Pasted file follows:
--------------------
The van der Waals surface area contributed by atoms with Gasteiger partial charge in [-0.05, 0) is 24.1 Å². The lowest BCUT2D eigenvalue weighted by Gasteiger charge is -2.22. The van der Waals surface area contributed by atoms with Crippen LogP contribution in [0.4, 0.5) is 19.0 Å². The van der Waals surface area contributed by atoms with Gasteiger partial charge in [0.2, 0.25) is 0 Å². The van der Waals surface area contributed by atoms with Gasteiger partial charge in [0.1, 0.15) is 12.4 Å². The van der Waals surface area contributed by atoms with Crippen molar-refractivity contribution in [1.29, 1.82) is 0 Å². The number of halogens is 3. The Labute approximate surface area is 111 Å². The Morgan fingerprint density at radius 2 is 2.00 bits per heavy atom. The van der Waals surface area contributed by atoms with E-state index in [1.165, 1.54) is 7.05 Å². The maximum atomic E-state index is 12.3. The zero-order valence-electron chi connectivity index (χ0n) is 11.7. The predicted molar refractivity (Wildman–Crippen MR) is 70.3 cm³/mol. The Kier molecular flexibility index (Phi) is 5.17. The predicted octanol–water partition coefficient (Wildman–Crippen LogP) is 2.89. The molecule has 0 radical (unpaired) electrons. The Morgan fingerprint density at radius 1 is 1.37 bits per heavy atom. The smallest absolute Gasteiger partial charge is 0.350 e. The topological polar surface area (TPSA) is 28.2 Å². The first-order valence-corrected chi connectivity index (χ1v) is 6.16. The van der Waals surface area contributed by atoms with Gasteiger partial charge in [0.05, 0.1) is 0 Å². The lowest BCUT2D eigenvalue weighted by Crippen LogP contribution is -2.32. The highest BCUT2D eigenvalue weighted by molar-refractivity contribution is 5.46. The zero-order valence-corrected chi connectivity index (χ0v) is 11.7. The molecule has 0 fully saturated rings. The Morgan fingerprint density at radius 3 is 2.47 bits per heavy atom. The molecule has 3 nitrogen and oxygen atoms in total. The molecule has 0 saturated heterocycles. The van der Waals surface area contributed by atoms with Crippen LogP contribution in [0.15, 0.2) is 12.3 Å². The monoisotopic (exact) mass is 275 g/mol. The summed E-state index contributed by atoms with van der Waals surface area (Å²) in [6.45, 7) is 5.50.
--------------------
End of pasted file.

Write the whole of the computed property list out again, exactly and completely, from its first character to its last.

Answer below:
The van der Waals surface area contributed by atoms with Gasteiger partial charge in [-0.05, 0) is 24.1 Å². The lowest BCUT2D eigenvalue weighted by Gasteiger charge is -2.22. The van der Waals surface area contributed by atoms with Crippen LogP contribution in [0.4, 0.5) is 19.0 Å². The van der Waals surface area contributed by atoms with Gasteiger partial charge in [0.2, 0.25) is 0 Å². The van der Waals surface area contributed by atoms with Gasteiger partial charge in [0.1, 0.15) is 12.4 Å². The van der Waals surface area contributed by atoms with Crippen molar-refractivity contribution in [1.29, 1.82) is 0 Å². The number of halogens is 3. The Labute approximate surface area is 111 Å². The Morgan fingerprint density at radius 2 is 2.00 bits per heavy atom. The van der Waals surface area contributed by atoms with E-state index in [1.165, 1.54) is 7.05 Å². The maximum atomic E-state index is 12.3. The zero-order valence-electron chi connectivity index (χ0n) is 11.7. The predicted molar refractivity (Wildman–Crippen MR) is 70.3 cm³/mol. The Kier molecular flexibility index (Phi) is 5.17. The predicted octanol–water partition coefficient (Wildman–Crippen LogP) is 2.89. The molecule has 0 radical (unpaired) electrons. The Morgan fingerprint density at radius 1 is 1.37 bits per heavy atom. The smallest absolute Gasteiger partial charge is 0.350 e. The topological polar surface area (TPSA) is 28.2 Å². The first-order valence-corrected chi connectivity index (χ1v) is 6.16. The van der Waals surface area contributed by atoms with Gasteiger partial charge in [0.05, 0.1) is 0 Å². The lowest BCUT2D eigenvalue weighted by Crippen LogP contribution is -2.32. The highest BCUT2D eigenvalue weighted by molar-refractivity contribution is 5.46. The zero-order valence-corrected chi connectivity index (χ0v) is 11.7. The molecule has 0 fully saturated rings. The Morgan fingerprint density at radius 3 is 2.47 bits per heavy atom. The molecule has 3 nitrogen and oxygen atoms in total. The molecule has 0 saturated heterocycles. The van der Waals surface area contributed by atoms with Crippen LogP contribution in [0.15, 0.2) is 12.3 Å². The monoisotopic (exact) mass is 275 g/mol. The summed E-state index contributed by atoms with van der Waals surface area (Å²) in [6.45, 7) is 5.50.